Authorization (Form I-765), and biometric services are also described 
in 8 CFR 103.7(b)(1)(i).

Biometric Services Fee

    Biometrics (such as fingerprints) are required for all applicants 
14 years of age or older. Those applicants must submit a biometric 
services fee. As previously stated, if you are unable to pay for the 
biometric services fee, you may apply for a fee waiver by completing a 
Request for Fee Waiver (Form I-912) or by submitting a personal letter 
requesting a fee waiver, and providing satisfactory supporting 
documentation. For more information on the biometric services fee, 
please visit the USCIS Web site at http://www.uscis.gov. If necessary, 
you may be required to visit an Application Support Center to have your 
biometrics captured.

Refiling a Re-registration TPS Application After Receiving a Denial of 
a Fee Waiver Request

    USCIS urges all re-registering applicants to file as soon as 
possible within the 60-day re-registration period so that USCIS can 
process the applications and issue EADs promptly. Filing early will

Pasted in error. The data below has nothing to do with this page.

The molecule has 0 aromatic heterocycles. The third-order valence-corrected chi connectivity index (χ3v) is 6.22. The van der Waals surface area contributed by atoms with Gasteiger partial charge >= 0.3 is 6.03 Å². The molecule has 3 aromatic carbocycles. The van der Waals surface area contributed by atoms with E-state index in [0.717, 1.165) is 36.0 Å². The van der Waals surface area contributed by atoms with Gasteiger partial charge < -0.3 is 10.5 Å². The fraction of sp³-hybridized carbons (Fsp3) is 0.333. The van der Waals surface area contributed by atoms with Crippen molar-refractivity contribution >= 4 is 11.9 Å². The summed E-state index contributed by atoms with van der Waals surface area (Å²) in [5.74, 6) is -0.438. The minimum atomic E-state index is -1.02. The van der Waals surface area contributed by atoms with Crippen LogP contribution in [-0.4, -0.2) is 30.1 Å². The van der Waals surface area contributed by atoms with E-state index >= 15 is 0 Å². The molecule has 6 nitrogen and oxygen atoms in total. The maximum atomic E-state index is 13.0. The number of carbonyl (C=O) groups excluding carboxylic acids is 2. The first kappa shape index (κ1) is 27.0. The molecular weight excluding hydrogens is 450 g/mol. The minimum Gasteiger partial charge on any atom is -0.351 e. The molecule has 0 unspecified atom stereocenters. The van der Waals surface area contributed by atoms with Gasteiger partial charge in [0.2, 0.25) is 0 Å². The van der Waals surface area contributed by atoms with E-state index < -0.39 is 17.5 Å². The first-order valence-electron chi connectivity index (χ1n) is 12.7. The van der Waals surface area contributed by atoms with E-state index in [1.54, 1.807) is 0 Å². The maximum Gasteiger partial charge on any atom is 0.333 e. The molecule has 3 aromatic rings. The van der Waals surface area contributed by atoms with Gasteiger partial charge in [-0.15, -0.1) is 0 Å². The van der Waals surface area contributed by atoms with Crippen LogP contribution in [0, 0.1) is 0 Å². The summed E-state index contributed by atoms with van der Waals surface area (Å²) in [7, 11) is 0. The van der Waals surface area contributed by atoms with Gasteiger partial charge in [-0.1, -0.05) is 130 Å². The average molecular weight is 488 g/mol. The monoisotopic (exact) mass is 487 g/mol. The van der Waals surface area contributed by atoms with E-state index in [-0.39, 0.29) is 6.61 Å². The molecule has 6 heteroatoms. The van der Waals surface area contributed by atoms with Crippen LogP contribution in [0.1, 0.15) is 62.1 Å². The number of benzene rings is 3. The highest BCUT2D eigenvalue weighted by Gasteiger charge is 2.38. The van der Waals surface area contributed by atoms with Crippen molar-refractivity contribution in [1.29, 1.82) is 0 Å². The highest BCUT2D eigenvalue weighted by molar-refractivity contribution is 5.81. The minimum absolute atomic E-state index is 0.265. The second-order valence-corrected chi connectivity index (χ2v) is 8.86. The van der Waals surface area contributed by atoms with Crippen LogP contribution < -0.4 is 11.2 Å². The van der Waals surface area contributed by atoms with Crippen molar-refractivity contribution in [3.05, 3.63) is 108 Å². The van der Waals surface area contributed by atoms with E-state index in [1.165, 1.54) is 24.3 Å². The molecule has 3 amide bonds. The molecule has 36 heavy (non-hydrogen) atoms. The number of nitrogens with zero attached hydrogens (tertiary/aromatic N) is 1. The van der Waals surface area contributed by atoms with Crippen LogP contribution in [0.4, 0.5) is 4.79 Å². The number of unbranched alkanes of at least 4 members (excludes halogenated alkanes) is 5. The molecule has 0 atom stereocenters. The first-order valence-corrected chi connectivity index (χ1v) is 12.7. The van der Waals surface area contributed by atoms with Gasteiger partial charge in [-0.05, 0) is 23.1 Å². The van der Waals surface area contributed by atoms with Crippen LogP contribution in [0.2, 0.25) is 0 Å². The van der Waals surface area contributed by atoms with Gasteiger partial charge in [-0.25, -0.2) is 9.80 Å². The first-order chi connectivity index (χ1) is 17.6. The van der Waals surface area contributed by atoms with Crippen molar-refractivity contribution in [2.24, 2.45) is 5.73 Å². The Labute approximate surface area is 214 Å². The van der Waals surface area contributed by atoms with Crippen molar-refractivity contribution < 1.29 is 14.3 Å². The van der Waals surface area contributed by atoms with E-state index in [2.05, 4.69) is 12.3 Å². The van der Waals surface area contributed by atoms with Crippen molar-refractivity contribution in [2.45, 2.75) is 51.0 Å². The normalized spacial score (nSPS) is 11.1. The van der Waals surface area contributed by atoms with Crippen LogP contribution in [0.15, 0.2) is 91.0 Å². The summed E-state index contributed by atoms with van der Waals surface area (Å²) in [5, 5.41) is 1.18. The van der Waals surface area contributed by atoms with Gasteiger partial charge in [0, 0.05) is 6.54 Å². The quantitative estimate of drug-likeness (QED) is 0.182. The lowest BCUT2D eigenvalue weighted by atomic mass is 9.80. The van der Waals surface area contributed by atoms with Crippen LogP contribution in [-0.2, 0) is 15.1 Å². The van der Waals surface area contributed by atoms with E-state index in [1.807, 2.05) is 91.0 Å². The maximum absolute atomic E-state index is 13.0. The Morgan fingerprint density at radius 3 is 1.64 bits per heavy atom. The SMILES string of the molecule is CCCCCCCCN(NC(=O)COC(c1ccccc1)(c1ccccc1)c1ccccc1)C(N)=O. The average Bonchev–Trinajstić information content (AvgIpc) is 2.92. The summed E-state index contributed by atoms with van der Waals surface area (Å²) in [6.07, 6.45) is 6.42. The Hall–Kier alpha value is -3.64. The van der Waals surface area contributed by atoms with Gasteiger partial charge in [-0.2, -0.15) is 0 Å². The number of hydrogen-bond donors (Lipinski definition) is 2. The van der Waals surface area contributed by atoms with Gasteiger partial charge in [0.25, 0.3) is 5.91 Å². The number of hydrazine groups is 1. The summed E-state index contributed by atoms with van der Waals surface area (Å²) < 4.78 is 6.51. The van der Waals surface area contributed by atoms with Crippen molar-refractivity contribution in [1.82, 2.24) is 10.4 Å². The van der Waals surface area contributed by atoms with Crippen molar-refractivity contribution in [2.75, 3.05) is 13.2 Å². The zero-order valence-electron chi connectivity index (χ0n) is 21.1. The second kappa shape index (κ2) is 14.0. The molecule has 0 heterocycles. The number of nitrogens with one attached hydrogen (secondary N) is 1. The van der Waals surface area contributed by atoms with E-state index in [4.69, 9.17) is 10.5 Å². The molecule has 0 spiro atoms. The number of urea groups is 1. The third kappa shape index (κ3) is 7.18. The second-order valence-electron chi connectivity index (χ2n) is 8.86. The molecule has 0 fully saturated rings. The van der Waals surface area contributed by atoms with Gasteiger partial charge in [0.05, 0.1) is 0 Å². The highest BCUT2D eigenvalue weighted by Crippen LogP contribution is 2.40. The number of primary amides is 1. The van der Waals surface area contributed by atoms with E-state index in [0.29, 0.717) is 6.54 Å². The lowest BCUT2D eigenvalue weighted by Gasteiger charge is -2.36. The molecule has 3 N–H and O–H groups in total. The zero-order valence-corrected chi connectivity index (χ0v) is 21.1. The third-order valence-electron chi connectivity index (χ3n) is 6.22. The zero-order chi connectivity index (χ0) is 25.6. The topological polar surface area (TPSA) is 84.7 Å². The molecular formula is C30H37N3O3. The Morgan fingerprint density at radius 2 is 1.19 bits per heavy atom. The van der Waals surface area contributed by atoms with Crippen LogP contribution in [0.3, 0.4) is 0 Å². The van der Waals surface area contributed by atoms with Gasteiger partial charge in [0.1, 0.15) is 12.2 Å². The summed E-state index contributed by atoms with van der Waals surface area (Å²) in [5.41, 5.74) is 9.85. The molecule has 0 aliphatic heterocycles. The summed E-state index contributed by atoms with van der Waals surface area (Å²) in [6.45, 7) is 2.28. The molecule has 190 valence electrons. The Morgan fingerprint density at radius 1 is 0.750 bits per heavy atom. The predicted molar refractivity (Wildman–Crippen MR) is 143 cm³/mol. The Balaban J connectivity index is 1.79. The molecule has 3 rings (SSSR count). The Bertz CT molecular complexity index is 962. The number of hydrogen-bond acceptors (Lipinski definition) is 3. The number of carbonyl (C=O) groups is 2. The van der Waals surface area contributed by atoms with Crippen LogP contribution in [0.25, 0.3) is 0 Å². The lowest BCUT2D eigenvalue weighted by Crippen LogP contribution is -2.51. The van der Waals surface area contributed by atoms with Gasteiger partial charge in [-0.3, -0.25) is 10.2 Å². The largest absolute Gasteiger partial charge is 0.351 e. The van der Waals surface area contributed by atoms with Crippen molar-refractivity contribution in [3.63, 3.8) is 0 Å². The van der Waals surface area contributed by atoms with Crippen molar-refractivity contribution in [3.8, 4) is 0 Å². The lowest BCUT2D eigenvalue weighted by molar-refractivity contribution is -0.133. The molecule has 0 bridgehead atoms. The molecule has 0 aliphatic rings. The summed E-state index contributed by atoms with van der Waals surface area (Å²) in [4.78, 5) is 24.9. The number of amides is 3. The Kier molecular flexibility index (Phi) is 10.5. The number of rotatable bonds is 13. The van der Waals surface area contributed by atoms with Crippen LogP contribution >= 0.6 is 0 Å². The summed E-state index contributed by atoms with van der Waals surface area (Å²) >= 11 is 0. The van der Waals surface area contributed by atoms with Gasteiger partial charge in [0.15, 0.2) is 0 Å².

also allow those applicants who may receive denials of their fee waiver 
requests to have time to refile their applications before the re-
registration deadline. If, however, an applicant receives a denial of 
his or her fee waiver request and is unable to refile by the re-
registration deadline, the applicant may still refile his or her 
application. This situation will be reviewed under good cause for late 
re-registration. However, applicants are urged to refile within 45 days 
of the date on their USCIS fee waiver denial notice, if at all 
possible. See section 244(c)(3)(C) of the INA; 8 U.S.C. 1254a(c)(3)(C); 
8 CFR 244.17(c). For more information on good cause for late re-
registration, visit the USCIS TPS Web page at http://www.uscis.gov/tps. 
Note: As previously stated, although a re-registering TPS beneficiary 
age 14 and older must pay the biometric services fee (but not the 
initial TPS application fee) when filing a TPS re-registration 
application, the

[[Page 20126]]

applicant may decide to wait to request an EAD, and therefore not pay 
the Application for Employment Authorization (Form I-765) fee, until